Google resists demand to hand over search records

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The Bush administration is embroiled in a courtroom showdown with the world's largest search engine company, demanding that Google hand over details of what internet users have been looking for.

Campaigners say the hearing represents a test case in the struggle between government intrusion and personal privacy. The Department of Justice (DOJ) has issued a subpoena to Google, demanding that it provide a vast cache of internet search information which it claims could be useful in a separate case about the threat of online pornography to children. It argues that it is not an invasion of privacy because it is not seeking personal information that could identify individual internet users.

But Google has refused, arguing that the request would violate the privacy of users and would also reveal business sensitive information about its search engine's operation. The company was yesterday seeking to have the DOJ's subpoena overturned in a court in San Jose, California.

The search company is being supported by a number of privacy rights campaigners who have accused the government of simply trawling for information.

"The government is not entitled to go on a fishing expedition through millions of Google searches any time it wants, just because it claims that it needs that information," said Aden Fine of the American Civil Liberties Union, which has filed a "friend of court" briefing in support of Google.

"Anyone asking a court to approve such an intrusive, burdensome request must explain why the information is needed and for what purpose. The government has refused to make its purpose known to the public or to the court, and Google has rightly denied the government's demand for this information."

The DOJ says it wants the information to support a separate case, where it is defending a challenge to the Child Online Protection Act. But campaigners say the federal courts have not looked favourably on the case and believe the subpoena issued to Google was an act of desperation.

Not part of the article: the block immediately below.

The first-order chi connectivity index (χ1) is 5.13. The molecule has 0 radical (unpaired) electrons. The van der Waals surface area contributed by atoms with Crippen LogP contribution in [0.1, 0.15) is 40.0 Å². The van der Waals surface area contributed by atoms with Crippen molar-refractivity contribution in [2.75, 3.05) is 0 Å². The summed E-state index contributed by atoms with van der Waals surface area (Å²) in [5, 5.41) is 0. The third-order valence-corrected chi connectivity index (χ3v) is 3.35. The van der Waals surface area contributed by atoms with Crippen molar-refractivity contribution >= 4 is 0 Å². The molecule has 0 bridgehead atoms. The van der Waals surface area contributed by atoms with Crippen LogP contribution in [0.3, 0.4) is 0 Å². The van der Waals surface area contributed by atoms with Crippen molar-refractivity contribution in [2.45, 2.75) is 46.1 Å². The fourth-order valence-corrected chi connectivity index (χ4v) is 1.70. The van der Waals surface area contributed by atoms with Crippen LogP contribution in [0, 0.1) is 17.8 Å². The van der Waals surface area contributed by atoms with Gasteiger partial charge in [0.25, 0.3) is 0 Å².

Marc Rotenberg, executive director of the Electronic Privacy Information Centre in Washington DC, said the stakes were high, though he doubted the government would be successful. "The chilling effect of the government subpoenaing the world's largest search engine company and saying 'provide all the information in your possession' would be very serious," he said. "I think the court will overturn it."

Bruce Fein, a former general counsel of the Federal Communications Commission under President Ronald Reagan, told Reuters: "The government has the obligation to come forth and make its own case. It is invading the privacy of Google as a business operation. Google has a right to tell the government to 'Get off my back'."

The stand-off with the Bush administration comes at a time when there is growing concern within the US about electronic privacy issues and the extent of government intrusion following 9/11. The revelation in December last year that President George Bush authorised the National Security Agency to conduct domestic eavesdropping operations without court approval continues to reverberate politically.

Some observers believe the case shows it is only a matter of time before the government seeks to obtain individual internet records, just as federal agencies can already get hold of library or medical records.

In January, when the subpoena was first revealed, Google's stock was shaken by the news. Yet the California-based company continues to refuse the government's request, despite the decision of its rivals Microsoft, AOL and Yahoo to provide such information following a similar demand.

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